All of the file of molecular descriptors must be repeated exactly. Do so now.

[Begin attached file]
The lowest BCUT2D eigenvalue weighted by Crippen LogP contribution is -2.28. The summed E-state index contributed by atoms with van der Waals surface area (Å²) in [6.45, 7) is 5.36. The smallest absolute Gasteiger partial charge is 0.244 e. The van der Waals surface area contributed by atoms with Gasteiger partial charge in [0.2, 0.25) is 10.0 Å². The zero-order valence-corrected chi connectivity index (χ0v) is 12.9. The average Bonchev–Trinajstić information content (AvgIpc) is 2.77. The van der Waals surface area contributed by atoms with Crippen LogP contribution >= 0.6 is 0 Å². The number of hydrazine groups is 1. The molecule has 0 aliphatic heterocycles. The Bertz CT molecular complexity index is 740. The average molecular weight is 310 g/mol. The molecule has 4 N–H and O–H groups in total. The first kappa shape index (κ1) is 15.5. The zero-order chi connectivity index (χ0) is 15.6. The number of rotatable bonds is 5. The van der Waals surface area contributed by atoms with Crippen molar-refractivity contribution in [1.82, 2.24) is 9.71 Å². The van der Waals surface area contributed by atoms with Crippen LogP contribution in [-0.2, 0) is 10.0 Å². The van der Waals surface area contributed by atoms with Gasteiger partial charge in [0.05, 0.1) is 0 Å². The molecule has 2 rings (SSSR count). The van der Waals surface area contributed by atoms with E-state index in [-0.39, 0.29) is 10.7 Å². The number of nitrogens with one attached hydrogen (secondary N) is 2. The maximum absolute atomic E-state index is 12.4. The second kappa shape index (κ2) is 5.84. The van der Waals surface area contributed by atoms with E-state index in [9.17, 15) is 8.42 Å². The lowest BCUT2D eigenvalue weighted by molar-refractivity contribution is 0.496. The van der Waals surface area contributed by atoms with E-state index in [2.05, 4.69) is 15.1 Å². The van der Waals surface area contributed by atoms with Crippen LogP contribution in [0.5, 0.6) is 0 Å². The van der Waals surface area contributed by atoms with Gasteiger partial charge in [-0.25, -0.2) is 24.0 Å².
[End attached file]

The lowest BCUT2D eigenvalue weighted by Crippen LogP contribution is -2.28. The summed E-state index contributed by atoms with van der Waals surface area (Å²) in [6.45, 7) is 5.36. The smallest absolute Gasteiger partial charge is 0.244 e. The van der Waals surface area contributed by atoms with Gasteiger partial charge in [0.2, 0.25) is 10.0 Å². The zero-order valence-corrected chi connectivity index (χ0v) is 12.9. The average Bonchev–Trinajstić information content (AvgIpc) is 2.77. The van der Waals surface area contributed by atoms with Crippen LogP contribution >= 0.6 is 0 Å². The number of hydrazine groups is 1. The molecule has 0 aliphatic heterocycles. The Bertz CT molecular complexity index is 740. The average molecular weight is 310 g/mol. The molecule has 4 N–H and O–H groups in total. The first kappa shape index (κ1) is 15.5. The zero-order chi connectivity index (χ0) is 15.6. The number of rotatable bonds is 5. The van der Waals surface area contributed by atoms with Crippen molar-refractivity contribution in [1.82, 2.24) is 9.71 Å². The van der Waals surface area contributed by atoms with Crippen LogP contribution in [-0.2, 0) is 10.0 Å². The van der Waals surface area contributed by atoms with Gasteiger partial charge in [0.05, 0.1) is 0 Å². The molecule has 2 rings (SSSR count). The van der Waals surface area contributed by atoms with E-state index in [-0.39, 0.29) is 10.7 Å². The number of nitrogens with one attached hydrogen (secondary N) is 2. The maximum absolute atomic E-state index is 12.4. The second kappa shape index (κ2) is 5.84. The van der Waals surface area contributed by atoms with E-state index in [9.17, 15) is 8.42 Å². The lowest BCUT2D eigenvalue weighted by molar-refractivity contribution is 0.496. The van der Waals surface area contributed by atoms with E-state index in [2.05, 4.69) is 15.1 Å². The van der Waals surface area contributed by atoms with Crippen LogP contribution in [0.5, 0.6) is 0 Å². The van der Waals surface area contributed by atoms with Gasteiger partial charge in [-0.25, -0.2) is 24.0 Å².